"An Insight into the Greek-Orthodox Community of Jordan" article - Greek Reporter, July 1, 2012

"An Insight into the Greek-Orthodox Community of Jordan" was written by Irene Archos and published in the Greek Reporter on July 1, 2012

"The saying, “Opou geis, kai patris,” is a familiar one attesting to the Greek spirit of seeking out fortune and adapting to many foreign soils. But as evidenced by the Greek community of Madaba, Jordan, not only can Greeks simply exist in foreign lands, they usually prosper.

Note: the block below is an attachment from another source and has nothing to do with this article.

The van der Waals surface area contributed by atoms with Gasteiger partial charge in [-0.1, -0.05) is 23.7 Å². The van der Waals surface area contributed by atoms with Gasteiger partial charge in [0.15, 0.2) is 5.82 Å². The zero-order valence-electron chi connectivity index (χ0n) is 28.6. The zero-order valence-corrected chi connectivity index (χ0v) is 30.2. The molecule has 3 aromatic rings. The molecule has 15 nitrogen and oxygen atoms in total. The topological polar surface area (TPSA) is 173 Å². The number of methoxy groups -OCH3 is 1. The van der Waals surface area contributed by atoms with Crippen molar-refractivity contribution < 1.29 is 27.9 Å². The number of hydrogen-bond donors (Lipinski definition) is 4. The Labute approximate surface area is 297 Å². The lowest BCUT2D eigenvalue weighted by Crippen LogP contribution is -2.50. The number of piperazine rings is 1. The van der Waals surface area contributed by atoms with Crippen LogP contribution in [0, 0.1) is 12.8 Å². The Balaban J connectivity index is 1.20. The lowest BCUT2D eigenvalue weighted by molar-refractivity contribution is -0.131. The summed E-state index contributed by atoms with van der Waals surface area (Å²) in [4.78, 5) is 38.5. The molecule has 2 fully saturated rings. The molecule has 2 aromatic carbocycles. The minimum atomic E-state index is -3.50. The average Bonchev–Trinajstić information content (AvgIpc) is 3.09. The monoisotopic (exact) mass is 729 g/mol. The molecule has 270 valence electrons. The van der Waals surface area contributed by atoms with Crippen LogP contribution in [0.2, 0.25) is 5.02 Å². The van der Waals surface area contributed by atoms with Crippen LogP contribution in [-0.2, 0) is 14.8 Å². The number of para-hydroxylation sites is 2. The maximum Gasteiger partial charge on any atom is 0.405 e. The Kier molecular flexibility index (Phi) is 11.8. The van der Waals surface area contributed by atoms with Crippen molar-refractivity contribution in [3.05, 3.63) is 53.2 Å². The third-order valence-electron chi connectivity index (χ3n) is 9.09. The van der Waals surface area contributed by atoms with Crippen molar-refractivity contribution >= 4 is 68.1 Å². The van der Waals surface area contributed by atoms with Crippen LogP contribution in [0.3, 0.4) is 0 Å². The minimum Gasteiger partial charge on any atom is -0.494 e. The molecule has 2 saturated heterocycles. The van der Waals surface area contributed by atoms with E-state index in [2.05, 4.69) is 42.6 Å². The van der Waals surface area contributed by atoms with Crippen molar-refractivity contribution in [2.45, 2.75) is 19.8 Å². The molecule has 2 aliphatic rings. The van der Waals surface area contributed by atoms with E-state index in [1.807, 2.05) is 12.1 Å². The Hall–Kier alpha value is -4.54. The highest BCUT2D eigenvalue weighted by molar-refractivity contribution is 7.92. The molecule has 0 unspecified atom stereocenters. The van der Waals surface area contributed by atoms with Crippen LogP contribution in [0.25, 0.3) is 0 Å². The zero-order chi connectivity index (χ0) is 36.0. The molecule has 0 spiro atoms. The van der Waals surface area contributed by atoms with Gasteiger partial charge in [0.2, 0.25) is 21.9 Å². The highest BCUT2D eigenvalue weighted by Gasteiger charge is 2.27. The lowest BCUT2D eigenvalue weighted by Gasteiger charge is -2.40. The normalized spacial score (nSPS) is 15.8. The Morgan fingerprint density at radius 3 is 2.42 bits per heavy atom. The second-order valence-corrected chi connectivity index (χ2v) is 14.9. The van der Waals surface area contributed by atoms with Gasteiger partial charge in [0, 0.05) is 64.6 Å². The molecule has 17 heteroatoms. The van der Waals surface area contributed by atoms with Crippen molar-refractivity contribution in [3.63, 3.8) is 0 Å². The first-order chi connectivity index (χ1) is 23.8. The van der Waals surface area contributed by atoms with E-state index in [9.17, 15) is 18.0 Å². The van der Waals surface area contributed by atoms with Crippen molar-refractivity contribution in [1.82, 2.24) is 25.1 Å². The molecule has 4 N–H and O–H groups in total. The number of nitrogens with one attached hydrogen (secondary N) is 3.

At the heart of this community is the Orthodox Church of St. George. The church broke ground in 1884, when the Greek Orthodox community saved enough funds to start construction. But to the surprise of the builders, under it were the remains of a Byzantine dating back to the 3rd century. It was on the floor of this ancient Greek church that the earliest, most extant map of Palestine was found; it literally put the map on the map. With 157 captions (in Greek) depicting all the major biblical sites of the Middle East, the mosaic constructed in AD 560, was originally around 25m long (some experts claim 15m is more accurate) and 6m wide. It once contained more than two million pieces but only one-third of the original mosaic has survived."